“With an absence of effective, licensed disease-modifying treatments for OA, attention has turned to identifying clinically important targets for clinical trials,” explains Thomas Perry, PhD. “Synovitis, which is present at all stages of knee osteoarthritis (KOA), has shown promise as a potential treatment target. Imaging biomarkers used to evaluate synovitis are likely to play an increasing role in identifying participants for OA clinical trials and assessing treatment efficacy in which synovitis is the treatment target. However, most data from clinical trials have been inconclusive, and there is currently no consensus on the optimal approach for the assessment of synovitis on MRI in KOA.”
For a study published in Rheumatology (Oxford), Dr. Perry and colleagues aimed to examine the relationship between MRI measures of synovitis and knee symptoms in symptomatic KOA. They used data from a randomized, multicenter, placebo-controlled trial (UK-VIDEO) of vitamin D therapy in symptomatic KOA. Knee symptom data were captured at baseline and annually using Western Ontario and McMaster Universities Osteoarthritis Index (WOMAC). In addition, utilizing contrast-enhanced (CE)-MRI, synovial thickness was measured using semi-quantitative scoring methods, while synovial tissue volume (STV) was assessed as absolute STV (aSTV) and relative to the width of femoral condyle (rSTV). STV of the infrapatellar region was also assessed.
STV Measures May Prove to Be Useful Outcomes
The study team found that whole joint aSTV (0.88, 95% confidence interval [CI]: 0.17, 1.59) and infrapatellar aSTV (5.96, 95% CI: 1.22, 10.7) were positively linked with knee pain. Whole joint rSTV had a stronger association with pain (7.96, 95% CI: 2.60, 13.33) and total scores (5.63, 95% CI: 0.32, 10.94). Even stronger associations were found for infrapatellar rSTV with pain (55.47, 95% CI: 19.99, 90.96), function (38.59, 95% CI: 2.1, 75.07) and total scores (41.64, 95% CI:6.56. 76.72).
“Our findings show that whole-joint and site-specific infrapatellar STV measures on CE-MRI were associated with knee pain, respectively,” Dr. Perry says. “The size of the knee joint appears to be important in the degree of inflammatory response seen, independent of the disease severity, in symptomatic KOA. Relative measures were more strongly associated with knee symptoms, and there was no linear association between synovial thickness and knee symptoms. Therefore, relative measures of STV may prove to be useful outcomes in trials of KOA.”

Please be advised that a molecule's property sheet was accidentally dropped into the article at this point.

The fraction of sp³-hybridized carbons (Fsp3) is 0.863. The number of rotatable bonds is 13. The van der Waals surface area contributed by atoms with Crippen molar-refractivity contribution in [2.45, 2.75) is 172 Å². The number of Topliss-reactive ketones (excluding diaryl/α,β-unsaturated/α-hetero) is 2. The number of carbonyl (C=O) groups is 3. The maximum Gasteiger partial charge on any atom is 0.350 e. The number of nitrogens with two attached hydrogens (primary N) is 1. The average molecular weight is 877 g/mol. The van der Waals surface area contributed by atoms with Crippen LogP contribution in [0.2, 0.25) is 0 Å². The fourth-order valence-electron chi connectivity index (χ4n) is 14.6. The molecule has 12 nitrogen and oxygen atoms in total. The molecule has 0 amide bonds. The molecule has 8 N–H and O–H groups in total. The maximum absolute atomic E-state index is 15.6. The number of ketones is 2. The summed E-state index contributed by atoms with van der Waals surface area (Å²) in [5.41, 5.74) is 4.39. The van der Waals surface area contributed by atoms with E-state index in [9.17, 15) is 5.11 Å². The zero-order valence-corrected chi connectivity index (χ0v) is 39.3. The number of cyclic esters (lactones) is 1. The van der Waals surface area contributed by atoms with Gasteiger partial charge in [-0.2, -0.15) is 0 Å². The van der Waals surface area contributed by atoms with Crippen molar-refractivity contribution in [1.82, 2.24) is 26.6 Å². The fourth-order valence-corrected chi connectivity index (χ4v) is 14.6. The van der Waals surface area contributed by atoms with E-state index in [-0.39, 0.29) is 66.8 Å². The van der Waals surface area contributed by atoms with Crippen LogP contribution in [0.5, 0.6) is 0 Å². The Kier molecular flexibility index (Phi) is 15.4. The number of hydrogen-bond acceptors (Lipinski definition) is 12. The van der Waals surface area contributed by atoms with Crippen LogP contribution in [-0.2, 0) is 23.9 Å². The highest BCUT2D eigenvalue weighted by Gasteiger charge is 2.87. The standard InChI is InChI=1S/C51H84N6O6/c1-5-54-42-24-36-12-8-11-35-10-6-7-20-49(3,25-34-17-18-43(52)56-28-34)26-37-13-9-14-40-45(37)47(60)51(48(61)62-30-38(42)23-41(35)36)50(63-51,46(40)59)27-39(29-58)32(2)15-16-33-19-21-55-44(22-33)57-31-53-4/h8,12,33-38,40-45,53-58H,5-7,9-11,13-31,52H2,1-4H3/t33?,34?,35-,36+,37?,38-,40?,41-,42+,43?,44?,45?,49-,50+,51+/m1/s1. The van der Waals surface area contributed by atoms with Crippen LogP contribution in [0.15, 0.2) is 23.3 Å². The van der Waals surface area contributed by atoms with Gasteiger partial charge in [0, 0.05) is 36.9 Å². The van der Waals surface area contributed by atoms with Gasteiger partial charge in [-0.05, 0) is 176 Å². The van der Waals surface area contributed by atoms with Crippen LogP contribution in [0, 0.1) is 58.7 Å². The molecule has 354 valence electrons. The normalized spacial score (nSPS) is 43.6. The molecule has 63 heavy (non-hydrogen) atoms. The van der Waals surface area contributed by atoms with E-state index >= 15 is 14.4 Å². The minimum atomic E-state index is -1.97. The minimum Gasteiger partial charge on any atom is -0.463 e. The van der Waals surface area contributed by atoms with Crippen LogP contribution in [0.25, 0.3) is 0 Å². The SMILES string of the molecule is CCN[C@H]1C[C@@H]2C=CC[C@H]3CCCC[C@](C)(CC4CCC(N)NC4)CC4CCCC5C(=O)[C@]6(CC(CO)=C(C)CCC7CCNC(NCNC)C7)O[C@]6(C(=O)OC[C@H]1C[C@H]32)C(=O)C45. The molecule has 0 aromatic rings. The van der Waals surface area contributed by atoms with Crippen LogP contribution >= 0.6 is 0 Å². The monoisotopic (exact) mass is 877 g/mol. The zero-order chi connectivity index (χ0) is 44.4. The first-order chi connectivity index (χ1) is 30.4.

Link Between Relative Synovitis Volume & Symptoms
The researchers found specific associations between relative synovitis volume and symptoms. “We discovered that whole knee joint STV and site-specific Hoffa’s-synovitis volume were associated with knee pain, respectively,” Dr. Perry says. “However, volumes relative to the size of the femur were more strongly associated with knee symptoms (Table).” Associations between total synovitis thickness severity and symptoms were also observed. “Synovitis measured using established semi-quantitative scoring was not associated with knee symptoms in symptomatic KOA,” he notes. “These data suggest that quantitative measures of STV are more sensitive in detecting a relationship with knee symptoms than semi-quantitative scores.”
Dr. Perry and colleagues acknowledge that the current study was a secondary analysis of a randomized trial and, thus, the study sample reported was relatively small, thereby reducing statistical power and their ability to detect true associations. “A second limitation is the generalizability of our infrapatellar STV measure,” adds Dr. Perry. “There is great variability in the definition of Hoffa’s synovitis. Also, due to the cross-sectional design of our study, we were unable to determine causality. However, while cross-sectional, the precision of our estimates was likely improved with the addition of data across multiple study visits.” While the study team observed a strong, statistically significant relationship between measures of synovitis and knee symptoms, they cannot completely exclude the contribution of other structural features to knee symptoms, Dr. Perry notes. “Further work is required to confirm these findings using larger observational and/or clinical datasets and to determine measurement error of relative values of STV.”